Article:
Porsche, the only financial engineer left standing

The only business still making a killing on the stockmarket isn't a bank - it's a sportscar maker.

Last Updated: 06 Nov 2012

The specialist German manufacturer Porsche – whose famous 911 model has been the successful Cityboy’s chariot of choice for decades – quadrupled its profits for the six months to January to 7.3Bn Euros. This despite a 13% slump in revenue and a  27% fall in sales. How? By playing the stockmarket.

It may be the kind of behaviour that we were more used to seeing from banks and hedge funds before the recession hit, but there is no doubt that Porsche’s secret accumulation of a 75% stake in Germany’s biggest car firm, Volkswagen Audi, last year turned out to be a very shrewd move. Much more so than all those subprime mortgages and CDOs, that’s for sure.

When it emerged in last autumn that Porsche had secretly – and controversially – accumulated a controlling stake in VW, the larger firm’s share price soared. Not only did Porsche enjoy a 6.8Bn Euro windfall as a result, it also caused a great deal of pain to a good number of hedge fund operators. The hedgies - who had been vigorously shorting VW in the expecation that it would follow the rest of the car industry down the pan – were caught with their trousers well and truly down.  Few tears were shed over their loss in Stuttgart, even though many were probably Porsche customers. That’s real schadenfreude for you.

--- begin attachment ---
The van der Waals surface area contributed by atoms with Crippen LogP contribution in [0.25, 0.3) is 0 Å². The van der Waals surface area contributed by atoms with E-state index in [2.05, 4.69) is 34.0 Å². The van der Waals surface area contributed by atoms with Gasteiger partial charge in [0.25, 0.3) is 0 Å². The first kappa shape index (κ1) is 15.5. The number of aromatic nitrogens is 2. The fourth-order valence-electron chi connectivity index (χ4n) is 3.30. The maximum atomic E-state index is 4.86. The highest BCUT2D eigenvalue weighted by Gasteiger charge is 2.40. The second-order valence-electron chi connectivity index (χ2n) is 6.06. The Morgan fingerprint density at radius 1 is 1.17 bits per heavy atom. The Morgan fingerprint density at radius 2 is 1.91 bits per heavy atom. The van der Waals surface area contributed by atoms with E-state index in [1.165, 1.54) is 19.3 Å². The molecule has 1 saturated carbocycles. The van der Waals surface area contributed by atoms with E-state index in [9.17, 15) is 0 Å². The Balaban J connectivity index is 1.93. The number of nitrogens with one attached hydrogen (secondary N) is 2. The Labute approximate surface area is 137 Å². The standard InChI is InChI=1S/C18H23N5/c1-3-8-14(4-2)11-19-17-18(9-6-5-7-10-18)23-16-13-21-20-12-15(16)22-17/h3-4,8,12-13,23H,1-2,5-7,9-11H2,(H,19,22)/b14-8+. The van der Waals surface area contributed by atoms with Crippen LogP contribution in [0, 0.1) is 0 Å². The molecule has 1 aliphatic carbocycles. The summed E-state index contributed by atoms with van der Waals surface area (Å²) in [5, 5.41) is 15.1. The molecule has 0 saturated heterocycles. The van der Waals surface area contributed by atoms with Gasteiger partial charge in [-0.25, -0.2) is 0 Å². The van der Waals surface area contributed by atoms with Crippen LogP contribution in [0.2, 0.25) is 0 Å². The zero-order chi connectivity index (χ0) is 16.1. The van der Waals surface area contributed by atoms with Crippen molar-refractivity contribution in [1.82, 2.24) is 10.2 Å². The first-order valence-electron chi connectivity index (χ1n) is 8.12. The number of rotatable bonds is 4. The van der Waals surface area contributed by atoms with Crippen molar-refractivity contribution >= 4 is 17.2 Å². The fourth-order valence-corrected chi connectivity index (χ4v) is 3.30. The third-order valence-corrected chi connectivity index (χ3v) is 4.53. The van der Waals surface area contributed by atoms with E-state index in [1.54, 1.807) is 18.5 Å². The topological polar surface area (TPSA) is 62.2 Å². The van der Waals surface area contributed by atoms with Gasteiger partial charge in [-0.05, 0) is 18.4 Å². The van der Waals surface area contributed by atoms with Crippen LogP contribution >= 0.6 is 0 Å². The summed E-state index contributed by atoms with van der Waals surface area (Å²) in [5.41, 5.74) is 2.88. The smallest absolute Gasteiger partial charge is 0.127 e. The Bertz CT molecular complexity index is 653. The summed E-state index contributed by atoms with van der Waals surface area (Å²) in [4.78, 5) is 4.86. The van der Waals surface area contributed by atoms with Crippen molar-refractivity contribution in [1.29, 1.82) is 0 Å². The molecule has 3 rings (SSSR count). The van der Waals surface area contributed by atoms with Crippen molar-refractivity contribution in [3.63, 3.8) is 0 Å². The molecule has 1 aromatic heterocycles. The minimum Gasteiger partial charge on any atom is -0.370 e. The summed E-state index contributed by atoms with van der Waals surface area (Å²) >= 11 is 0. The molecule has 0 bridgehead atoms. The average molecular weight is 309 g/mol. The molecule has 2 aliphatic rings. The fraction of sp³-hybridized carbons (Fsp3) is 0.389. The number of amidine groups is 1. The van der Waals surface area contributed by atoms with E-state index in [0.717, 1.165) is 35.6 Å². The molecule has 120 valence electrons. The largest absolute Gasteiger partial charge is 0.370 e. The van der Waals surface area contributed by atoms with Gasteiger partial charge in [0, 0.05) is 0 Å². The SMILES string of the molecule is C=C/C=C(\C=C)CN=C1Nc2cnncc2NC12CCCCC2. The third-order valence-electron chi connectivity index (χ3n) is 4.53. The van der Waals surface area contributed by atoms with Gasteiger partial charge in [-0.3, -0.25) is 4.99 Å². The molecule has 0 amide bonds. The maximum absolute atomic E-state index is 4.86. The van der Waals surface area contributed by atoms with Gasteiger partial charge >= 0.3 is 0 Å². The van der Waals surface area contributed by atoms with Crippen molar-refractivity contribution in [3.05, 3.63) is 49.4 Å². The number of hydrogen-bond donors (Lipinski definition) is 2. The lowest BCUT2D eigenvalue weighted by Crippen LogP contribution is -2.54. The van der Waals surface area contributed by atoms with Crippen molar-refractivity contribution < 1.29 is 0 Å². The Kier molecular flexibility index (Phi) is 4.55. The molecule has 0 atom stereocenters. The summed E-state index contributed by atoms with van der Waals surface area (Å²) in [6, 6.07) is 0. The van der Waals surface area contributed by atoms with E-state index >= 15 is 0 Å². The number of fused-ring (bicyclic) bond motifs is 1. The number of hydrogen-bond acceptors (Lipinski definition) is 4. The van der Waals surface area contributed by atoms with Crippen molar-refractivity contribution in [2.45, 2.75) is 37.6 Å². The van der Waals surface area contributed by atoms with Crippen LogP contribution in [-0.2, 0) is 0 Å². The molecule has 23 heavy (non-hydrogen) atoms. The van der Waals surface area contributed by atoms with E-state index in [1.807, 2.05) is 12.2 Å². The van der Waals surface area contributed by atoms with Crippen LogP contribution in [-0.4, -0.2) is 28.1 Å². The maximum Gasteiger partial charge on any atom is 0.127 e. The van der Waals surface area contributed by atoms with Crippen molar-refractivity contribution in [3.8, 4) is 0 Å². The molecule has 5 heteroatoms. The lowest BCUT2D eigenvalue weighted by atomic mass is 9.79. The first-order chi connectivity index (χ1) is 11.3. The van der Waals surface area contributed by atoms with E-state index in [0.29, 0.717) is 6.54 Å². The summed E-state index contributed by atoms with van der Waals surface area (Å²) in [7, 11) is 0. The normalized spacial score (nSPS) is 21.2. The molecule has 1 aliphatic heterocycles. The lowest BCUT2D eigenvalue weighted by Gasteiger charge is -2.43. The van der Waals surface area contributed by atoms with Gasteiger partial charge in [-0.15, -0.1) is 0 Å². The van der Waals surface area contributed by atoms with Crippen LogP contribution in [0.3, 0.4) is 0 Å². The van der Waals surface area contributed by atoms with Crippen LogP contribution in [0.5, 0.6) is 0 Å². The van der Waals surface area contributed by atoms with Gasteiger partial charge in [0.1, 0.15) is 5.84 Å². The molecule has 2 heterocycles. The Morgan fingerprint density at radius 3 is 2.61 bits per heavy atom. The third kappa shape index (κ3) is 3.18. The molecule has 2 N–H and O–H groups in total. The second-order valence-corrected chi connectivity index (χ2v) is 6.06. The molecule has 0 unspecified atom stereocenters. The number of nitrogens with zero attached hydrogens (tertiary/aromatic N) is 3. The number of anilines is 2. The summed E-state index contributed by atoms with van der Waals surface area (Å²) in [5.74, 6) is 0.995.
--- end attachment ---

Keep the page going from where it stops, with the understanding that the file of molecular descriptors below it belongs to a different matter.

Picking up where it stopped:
And just in the nick of time, to boot. Todays’ results reveal that without its little flutter on the stockmarket, Posche would only have made around a paltry 400m Euros in first half profits. That’s the sum which its core car manufacturing business generated –a far from shabby performance given the parlous state of much of the rest of the motor industry at present, but a lot less than 7.3Bn Euros however you slice it.

All in all it’s a pretty good effort for a small manufacturer of upmarket cars in the teeth of the worst recession in decades. Some critics have suggested that what the firm did by not declaring its stake was tantamount to old-fashioned market manipulation, but that’s all water under the bridge. Others say that Porsche has now effectively become a hedge fund itself, and that making cars is increasingly irrelevant to the health of the business. Either way, it just goes to show that it is still possible to make a fortune on the stockmarket – so long as you leave the financial engineering to, well, real engineers.

Find this article useful?

Get more great articles like this in your inbox every lunchtime

What's the most useful word in a leader’s vocabulary?

It's not ‘why’, says Razor CEO Jamie Hinton.

Lessons in brand strategy: Virgin Radio and The O2

For brands to move with the times, they need to know what makes them timeless,...

Why collaborations fail

Collaboration needn’t be a dirty word.

How redundancies affect culture

There are ways of preventing 'survivor syndrome' derailing your recovery.

What they don't tell you about inclusive leadership

Briefing: Frances Frei was hired to fix Uber’s ‘bro culture’. Here’s her lesson for where...

Should you downsize the office?

Many businesses are preparing for a 'hybrid' workplace.